Let’s declare jihad against Motty
One good thing about England's loss to Croatia: it will be a hell of a lot easier to avoid John Motson, the most irritating man on the box, in the next year.
I’m glad England didn’t make it to next year’s European Championship finals. This is not out of any sense of voguish self-hatred for my country, or derived from the fact that I find English nationalism quite annoying, and always call myself principally British, not English. Neither does it derive from a sense of schadenfreude regarding my own team, Brentford, who are so phenomenally terrible at the moment, having lost 7-0 at the weekend. I’m just happy England lost to Croatia because it means it will be a hell of a lot easier to avoid John Motson – for a year, at least.
The presence of this man, regarded by many as the voice of football on the box for over 30 years, is one of the great mysteries of British television history. Sure, football commentators are given to hyperbole, and are almost by nature ridiculous. Kenneth-they-think-it’s-all-over-Wolstenholme was overly officious in his delivery; his contemporary rival on ITV, the late Hugh Johns, was infamous for his clipped, staccato patter; David Coleman was the man who inspired Private Eye‘s weekly series of commentating gaffes, ‘Colemanballs’; Chris Kamara insists that every twist and turn on a Saturday afternoon is ‘utterly unbelievable, Jeff’; the shouting Jonathan Pierce should have stuck to Robot Wars; and Andy Gray’s perpetual hysteria is as funny as it is ludicrous.
But at least the aforementioned either informed or entertained us. Motson (or ‘Motty’ as he is even more irritatingly known) just gets on everyone’s nerves. He’s a terrible, repetitive pedant. He is much like Chris Evans, Michael Parkinson or Chris Moyles: one of those people most normal, decent members of the public loathe, but assume everyone else actually likes – characters who have similarly but inexplicably managed to stay in the mainstream media for years.
Just consider some of Motty’s most famous phrases: ‘The World Cup is a truly international event’; ‘It looks like a one-man show here though there are two men involved’; ‘And Seaman, just like a falling oak, manages to change direction’; ‘England versus Germany games have often caused the tea-cups to topple off the table, so those of you at home watching tonight, be careful with the crockery’; ‘It’s delirious! It’s delightful! It’s Denmark!’; ‘That tackle was so hard, it hurt his whole family!’; ‘The Crazy Gang have beaten the Culture Club!’ (reaction to Wimbledon beating Liverpool in the 1988 FA Cup Final). And of course, an obligatory mention has to be made once more of his 1978 quote: ‘For those of you watching in black and white, Tottenham Hotspur are playing in yellow.’
If I was Barry Davies I would take a jihad out on John Motson, the man who has so unfairly eclipsed Davies’ career ever since Motson was first inflicted upon the viewing public in 1971. Davies’ delivery has always been sober, authoritative and commanding, whereas Motson just subjects us to endless, nerdy clichés. And who could have forgotten about the 2002 World Cup from Japan and South Korea, when he never failed to remind us that ‘you’re probably eating your breakfast now’ in every single England game. Sausages, eggs, fried tomatoes, etc. This was all a lie of course, as for each early morning kick-off, every single England fan was actually in their local pub having Carlsberg or Stella for breakfast instead. And you don’t need to be a Scotsman to find that any reference to the 1966 World Cup final makes you want to smash up your television set.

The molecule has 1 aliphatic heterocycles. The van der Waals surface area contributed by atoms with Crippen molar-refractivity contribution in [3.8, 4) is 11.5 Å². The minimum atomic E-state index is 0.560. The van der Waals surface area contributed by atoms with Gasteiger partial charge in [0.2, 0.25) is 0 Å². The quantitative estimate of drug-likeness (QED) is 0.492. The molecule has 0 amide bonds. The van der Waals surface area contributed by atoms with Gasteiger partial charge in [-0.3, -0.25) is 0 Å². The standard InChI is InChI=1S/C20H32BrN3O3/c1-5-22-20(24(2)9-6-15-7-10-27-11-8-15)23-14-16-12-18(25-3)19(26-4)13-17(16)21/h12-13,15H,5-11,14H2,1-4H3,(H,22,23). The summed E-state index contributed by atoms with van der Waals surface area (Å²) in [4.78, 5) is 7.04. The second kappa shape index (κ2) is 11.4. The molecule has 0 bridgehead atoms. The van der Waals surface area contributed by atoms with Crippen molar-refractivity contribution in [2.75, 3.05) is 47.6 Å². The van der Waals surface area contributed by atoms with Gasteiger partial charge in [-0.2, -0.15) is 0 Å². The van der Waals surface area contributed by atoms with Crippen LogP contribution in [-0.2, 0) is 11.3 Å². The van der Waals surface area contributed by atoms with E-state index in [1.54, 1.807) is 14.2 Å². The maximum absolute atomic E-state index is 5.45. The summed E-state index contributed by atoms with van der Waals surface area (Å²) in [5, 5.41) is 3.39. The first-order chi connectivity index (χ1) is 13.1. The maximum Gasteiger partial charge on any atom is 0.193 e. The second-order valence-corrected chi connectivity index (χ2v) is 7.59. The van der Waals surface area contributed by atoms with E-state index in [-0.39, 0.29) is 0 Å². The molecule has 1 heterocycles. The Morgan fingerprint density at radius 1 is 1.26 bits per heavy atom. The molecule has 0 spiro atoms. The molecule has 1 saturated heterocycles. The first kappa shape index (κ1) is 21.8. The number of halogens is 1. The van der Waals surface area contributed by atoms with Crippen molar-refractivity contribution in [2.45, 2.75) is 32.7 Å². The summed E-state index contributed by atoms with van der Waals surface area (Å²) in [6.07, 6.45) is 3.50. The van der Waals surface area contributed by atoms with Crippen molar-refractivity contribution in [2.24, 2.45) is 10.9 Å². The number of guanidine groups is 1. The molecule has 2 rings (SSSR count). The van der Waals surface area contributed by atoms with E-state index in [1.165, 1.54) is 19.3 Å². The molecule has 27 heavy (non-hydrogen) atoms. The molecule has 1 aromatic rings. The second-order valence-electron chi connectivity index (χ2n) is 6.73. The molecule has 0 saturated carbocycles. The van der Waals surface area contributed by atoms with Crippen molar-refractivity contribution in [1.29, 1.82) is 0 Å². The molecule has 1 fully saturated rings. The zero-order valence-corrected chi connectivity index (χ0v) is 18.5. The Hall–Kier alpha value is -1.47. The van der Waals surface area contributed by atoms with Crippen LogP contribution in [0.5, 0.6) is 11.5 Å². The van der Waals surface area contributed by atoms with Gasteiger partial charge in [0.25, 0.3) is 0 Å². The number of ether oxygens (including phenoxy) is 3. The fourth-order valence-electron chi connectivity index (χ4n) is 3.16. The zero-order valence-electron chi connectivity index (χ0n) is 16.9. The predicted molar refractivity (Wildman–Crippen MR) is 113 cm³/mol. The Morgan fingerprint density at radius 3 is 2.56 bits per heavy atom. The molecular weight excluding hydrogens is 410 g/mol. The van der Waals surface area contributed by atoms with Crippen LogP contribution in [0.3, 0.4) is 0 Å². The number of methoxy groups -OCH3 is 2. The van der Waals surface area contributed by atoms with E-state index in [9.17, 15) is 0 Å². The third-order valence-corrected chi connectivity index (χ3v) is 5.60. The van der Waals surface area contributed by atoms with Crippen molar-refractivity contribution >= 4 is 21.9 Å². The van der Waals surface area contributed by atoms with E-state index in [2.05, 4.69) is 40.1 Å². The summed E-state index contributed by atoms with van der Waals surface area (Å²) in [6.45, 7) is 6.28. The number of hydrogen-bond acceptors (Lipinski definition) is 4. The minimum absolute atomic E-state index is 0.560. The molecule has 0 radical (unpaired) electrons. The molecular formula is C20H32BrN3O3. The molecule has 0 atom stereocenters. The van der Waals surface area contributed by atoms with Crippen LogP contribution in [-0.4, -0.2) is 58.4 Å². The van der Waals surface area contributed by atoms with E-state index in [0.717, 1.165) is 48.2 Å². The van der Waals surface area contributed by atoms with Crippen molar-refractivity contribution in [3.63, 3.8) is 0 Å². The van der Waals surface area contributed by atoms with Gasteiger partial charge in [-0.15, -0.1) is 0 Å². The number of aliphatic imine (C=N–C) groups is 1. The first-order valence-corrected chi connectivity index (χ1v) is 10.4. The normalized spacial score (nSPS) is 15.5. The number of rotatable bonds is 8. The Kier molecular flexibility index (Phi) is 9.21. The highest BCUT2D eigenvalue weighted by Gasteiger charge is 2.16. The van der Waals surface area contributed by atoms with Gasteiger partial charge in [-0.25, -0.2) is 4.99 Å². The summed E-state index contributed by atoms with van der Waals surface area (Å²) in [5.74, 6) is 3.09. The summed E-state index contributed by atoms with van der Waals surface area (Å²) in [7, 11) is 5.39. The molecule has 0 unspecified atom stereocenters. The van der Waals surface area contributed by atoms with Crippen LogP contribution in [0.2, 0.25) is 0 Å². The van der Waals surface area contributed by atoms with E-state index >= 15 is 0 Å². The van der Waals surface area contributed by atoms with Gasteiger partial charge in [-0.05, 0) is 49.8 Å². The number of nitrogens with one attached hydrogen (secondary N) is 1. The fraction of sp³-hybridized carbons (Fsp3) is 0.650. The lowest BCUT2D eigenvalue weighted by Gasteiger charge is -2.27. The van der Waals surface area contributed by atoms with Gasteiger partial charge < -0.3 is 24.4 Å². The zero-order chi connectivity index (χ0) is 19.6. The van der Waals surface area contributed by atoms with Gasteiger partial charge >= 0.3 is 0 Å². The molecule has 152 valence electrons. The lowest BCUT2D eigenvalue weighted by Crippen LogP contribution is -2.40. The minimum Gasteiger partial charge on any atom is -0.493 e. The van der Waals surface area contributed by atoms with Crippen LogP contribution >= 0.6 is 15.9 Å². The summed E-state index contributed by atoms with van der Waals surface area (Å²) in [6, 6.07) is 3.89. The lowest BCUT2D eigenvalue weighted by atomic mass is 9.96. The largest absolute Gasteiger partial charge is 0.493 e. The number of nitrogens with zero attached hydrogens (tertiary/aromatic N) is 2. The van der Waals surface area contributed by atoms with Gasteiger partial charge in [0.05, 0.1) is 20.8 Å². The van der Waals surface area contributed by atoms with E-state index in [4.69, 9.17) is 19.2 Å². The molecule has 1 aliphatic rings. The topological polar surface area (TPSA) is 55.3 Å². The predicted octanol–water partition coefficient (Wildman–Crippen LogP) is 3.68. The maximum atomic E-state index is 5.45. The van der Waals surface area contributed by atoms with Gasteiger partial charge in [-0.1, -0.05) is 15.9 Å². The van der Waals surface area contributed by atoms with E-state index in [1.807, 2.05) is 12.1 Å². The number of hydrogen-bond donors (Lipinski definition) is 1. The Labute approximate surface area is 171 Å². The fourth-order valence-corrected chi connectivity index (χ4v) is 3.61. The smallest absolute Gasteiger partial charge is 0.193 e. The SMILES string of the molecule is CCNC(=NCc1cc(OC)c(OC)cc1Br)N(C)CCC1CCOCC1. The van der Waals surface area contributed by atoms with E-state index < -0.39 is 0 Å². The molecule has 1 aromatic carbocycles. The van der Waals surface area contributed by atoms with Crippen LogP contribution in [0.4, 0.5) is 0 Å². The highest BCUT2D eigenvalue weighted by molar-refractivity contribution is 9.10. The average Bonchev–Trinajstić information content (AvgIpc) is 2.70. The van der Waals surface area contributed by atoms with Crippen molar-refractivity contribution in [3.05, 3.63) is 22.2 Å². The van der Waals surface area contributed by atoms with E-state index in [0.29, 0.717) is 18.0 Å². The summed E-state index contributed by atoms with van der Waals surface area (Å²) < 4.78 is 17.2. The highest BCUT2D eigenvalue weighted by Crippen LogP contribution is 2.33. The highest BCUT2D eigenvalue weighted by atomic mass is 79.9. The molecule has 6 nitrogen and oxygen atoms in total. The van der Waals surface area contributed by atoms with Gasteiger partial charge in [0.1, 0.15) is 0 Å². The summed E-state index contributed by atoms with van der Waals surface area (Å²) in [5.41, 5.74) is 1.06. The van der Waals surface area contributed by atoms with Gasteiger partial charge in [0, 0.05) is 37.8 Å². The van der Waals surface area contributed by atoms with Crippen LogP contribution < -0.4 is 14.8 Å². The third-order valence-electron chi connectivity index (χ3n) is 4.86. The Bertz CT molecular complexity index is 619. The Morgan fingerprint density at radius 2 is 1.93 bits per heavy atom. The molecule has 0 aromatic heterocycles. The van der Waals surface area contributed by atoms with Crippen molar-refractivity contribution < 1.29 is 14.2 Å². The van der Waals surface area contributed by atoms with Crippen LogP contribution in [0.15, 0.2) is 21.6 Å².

Well, Motty, England haven’t won a major tournament since you became the major pundit on the BBC. So maybe it’s your fault for going on about 1966 all the time.
But should we excoriate Motson as a person for his terrible commentary, or is he a blameless product of a maladjusted society? I do believe it is a bit of both. The reason why I find it hard to support my country over my club is that the English press and populace places so much expectation upon its national team, and goes into paroxysms of anguish and self-hatred when we don’t qualify for something. Defeat is somehow regarded as a metaphor for national failure.
This is why we go on about 1966 all the time, and that is why we regard the subsequent failure to win the World Cup or European Championship as somehow symptomatic of a deficiency in our national character. The 1960s were, after all, the last period of genuine optimism in English society, before we had hyperinflation, Edward Heath, British Leyland, the Winter of Discontent, Thatcher, Yuppies, and so on. But the 1960s also saw our culture of nostalgia come to the fore, as can be most evidenced by the films of that decade: this was an era when all the great Second World War movies were made, in which Zulu and The Italian Job displayed fantasies about an English and British nation that could take on the world. It was no coincidence that by the dreadful 1970s, we had fully become complete nostalgia obsessives: dressing up as 1950s Teddy Boys or watching Happy Days on television.
This is what gets me about John Motson. It’s not that I don’t respect the past, or don’t appreciate the past (I have two history degrees), it’s just that he represents a kind of tragic, pining for ‘the good old days’ that is both irritating and counterproductive. Part of the reason why England have underperformed for the past 41 years is because of the heavy expectation always placed on them. Talk of ‘too many foreign players’ in the Premier League is a red herring; every league in Europe has ‘too many foreign players’. I do sincerely believe that one of the reasons why England have traditionally underperformed is because of people like John Motson bloody always having to refer to Nineteen-Sixty-Six. This year should be banned. And Barry Davies: please come back.
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